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Off-topic Discussions
Authored by: ankylosaurus on Tuesday, March 05 2013 @ 11:53 PM EST
For the discussion of matters not related to the main article. Please include
clickable URLs where appropriate.

The Dinosaur with a Club at the End of its Tail

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News Picks
Authored by: ankylosaurus on Tuesday, March 05 2013 @ 11:54 PM EST
Discussion about items in the news picks on the home page.

The Dinosaur with a Club at the End of its Tail

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Qualcomm, WLF, Ericsson, and More Comments Opposing the FTC's Google/Motorola Agreement ~pj
Authored by: vadim on Wednesday, March 06 2013 @ 03:00 AM EST
But if one assumes that patents are BAD and should be abolished,
than maybe the FTC decision is step in good direction?

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Petitioning for Equitable Relief
Authored by: macliam on Wednesday, March 06 2013 @ 04:23 AM EST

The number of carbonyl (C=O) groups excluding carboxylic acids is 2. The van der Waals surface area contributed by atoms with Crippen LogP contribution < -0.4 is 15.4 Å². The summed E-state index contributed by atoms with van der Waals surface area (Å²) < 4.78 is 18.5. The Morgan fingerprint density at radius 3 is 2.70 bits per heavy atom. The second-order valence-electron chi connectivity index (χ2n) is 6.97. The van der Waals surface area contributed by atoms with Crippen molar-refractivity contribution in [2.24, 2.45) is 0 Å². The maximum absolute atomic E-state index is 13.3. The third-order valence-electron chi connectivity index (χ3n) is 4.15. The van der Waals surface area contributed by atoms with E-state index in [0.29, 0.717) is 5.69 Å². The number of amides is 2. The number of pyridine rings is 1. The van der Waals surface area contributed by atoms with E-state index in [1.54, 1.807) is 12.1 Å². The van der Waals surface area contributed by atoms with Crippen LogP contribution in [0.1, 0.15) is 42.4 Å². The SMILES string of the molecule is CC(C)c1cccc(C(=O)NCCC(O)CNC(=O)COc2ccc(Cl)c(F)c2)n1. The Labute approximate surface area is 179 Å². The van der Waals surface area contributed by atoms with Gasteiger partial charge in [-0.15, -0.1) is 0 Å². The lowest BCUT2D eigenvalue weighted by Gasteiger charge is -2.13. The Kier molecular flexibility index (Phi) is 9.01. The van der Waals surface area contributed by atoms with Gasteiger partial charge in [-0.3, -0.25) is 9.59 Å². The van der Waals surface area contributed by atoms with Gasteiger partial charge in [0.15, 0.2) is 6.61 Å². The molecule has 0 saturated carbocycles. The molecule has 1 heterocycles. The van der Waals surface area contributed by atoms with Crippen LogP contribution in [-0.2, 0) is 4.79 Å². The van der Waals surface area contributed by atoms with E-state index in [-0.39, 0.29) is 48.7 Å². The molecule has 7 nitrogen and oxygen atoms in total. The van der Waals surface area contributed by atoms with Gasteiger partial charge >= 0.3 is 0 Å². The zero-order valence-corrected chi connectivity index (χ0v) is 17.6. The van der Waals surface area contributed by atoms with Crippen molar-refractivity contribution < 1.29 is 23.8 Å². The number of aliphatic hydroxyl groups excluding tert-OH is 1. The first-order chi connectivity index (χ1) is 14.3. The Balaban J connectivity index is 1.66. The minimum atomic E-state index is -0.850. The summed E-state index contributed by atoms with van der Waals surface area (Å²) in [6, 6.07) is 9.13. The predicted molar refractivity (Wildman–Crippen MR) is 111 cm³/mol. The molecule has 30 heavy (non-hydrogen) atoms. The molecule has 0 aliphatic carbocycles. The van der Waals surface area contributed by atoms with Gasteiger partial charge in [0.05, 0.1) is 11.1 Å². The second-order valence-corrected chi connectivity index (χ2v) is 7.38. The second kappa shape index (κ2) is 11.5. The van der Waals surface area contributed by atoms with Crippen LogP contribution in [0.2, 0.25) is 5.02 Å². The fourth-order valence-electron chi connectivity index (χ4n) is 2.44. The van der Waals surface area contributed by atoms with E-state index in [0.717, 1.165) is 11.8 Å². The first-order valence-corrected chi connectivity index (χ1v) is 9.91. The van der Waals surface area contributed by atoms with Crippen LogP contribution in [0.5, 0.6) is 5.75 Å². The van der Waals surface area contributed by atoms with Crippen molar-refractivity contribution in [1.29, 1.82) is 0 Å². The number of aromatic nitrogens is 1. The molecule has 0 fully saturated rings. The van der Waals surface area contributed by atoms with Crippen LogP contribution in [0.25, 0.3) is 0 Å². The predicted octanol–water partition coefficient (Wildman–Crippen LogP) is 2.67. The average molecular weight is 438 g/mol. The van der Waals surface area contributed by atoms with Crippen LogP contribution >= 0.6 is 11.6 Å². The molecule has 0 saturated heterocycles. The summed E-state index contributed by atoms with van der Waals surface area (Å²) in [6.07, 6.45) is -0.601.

I have so far only scanned these lengthy briefs. Nevertheless the question on my mind was addressed on pages 10 to 12 of the Washington Legal Foundation Brief:

Of course, the fact that Motorola and Google have a constitutional right to seek injunctive relief says nothing about whether they are entitled to obtain such relief. The Supreme Court has made clear that injunctive relief is never granted as a matter of course to prevailing plaintiffs in patent infringement litigation. Instead, the Court has held that normal rules of equity practice apply “with equal force” to patent infringement lawsuits and that the prevailing plaintiffs in such suits must satisfy the rigorous “four-factor test before a court may grant [injunctive] relief.” eBay Inc. v. MercExchange, L.L.C., 547 U.S. 388, 391 (2006). The facts underlying the patent infringement litigation filed by Motorola – in particular, its agreement to license its SEPs on FRAND terms – might well cause a court to conclude that Motorola could not meet the four- factor test and thus is not entitled to injunctive relief. After all, a company that makes a FRAND commitment might well have difficulty demonstrating that an award of damages (in the form of a retroactive licensing fee) could not adequately compensate it for its injuries (one of the showings required under the four-factor test). But a finding that Motorola and Google are not entitled to injunctive relief is a far cry from a finding that they have waived their constitutional rights to petition the courts for such relief.